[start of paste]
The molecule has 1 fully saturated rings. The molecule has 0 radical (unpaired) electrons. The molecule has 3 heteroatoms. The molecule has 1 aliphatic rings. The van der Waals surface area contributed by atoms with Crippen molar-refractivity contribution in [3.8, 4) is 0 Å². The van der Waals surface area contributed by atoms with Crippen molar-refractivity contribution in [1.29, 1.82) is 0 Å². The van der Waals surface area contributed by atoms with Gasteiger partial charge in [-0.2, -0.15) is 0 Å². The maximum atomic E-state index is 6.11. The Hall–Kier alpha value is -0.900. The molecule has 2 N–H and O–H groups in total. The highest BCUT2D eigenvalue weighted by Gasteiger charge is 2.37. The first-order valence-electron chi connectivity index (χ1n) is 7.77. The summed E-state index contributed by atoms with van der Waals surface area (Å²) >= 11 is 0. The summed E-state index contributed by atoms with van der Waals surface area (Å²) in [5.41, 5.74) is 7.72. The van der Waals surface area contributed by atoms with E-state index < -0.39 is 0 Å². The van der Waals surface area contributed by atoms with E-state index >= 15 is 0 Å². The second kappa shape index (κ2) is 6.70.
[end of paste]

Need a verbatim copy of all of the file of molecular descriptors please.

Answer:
The molecule has 1 fully saturated rings. The molecule has 0 radical (unpaired) electrons. The molecule has 3 heteroatoms. The molecule has 1 aliphatic rings. The van der Waals surface area contributed by atoms with Crippen molar-refractivity contribution in [3.8, 4) is 0 Å². The van der Waals surface area contributed by atoms with Crippen molar-refractivity contribution in [1.29, 1.82) is 0 Å². The van der Waals surface area contributed by atoms with Gasteiger partial charge in [-0.2, -0.15) is 0 Å². The maximum atomic E-state index is 6.11. The Hall–Kier alpha value is -0.900. The molecule has 2 N–H and O–H groups in total. The highest BCUT2D eigenvalue weighted by Gasteiger charge is 2.37. The first-order valence-electron chi connectivity index (χ1n) is 7.77. The summed E-state index contributed by atoms with van der Waals surface area (Å²) >= 11 is 0. The summed E-state index contributed by atoms with van der Waals surface area (Å²) in [5.41, 5.74) is 7.72. The van der Waals surface area contributed by atoms with E-state index < -0.39 is 0 Å². The van der Waals surface area contributed by atoms with E-state index >= 15 is 0 Å². The second kappa shape index (κ2) is 6.70.